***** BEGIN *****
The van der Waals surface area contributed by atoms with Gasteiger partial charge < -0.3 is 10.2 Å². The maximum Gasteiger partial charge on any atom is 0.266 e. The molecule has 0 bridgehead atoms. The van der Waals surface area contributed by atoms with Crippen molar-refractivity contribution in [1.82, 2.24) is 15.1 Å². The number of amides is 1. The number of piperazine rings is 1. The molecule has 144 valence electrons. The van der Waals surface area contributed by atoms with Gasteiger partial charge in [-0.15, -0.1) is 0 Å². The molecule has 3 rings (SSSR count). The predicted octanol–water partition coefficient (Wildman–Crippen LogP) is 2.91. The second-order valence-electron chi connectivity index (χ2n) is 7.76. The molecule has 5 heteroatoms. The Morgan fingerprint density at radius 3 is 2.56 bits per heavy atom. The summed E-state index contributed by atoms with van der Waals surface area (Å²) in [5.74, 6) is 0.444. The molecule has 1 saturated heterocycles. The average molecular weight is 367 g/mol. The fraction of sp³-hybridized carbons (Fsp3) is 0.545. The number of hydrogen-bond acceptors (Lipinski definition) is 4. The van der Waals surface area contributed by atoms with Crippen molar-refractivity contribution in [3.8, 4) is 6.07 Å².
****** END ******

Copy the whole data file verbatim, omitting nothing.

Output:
The van der Waals surface area contributed by atoms with Gasteiger partial charge < -0.3 is 10.2 Å². The maximum Gasteiger partial charge on any atom is 0.266 e. The molecule has 0 bridgehead atoms. The van der Waals surface area contributed by atoms with Crippen molar-refractivity contribution in [1.82, 2.24) is 15.1 Å². The number of amides is 1. The number of piperazine rings is 1. The molecule has 144 valence electrons. The van der Waals surface area contributed by atoms with Gasteiger partial charge in [-0.15, -0.1) is 0 Å². The molecule has 3 rings (SSSR count). The predicted octanol–water partition coefficient (Wildman–Crippen LogP) is 2.91. The second-order valence-electron chi connectivity index (χ2n) is 7.76. The molecule has 5 heteroatoms. The Morgan fingerprint density at radius 3 is 2.56 bits per heavy atom. The summed E-state index contributed by atoms with van der Waals surface area (Å²) in [5.74, 6) is 0.444. The molecule has 1 saturated heterocycles. The average molecular weight is 367 g/mol. The fraction of sp³-hybridized carbons (Fsp3) is 0.545. The number of hydrogen-bond acceptors (Lipinski definition) is 4. The van der Waals surface area contributed by atoms with Crippen molar-refractivity contribution in [3.8, 4) is 6.07 Å².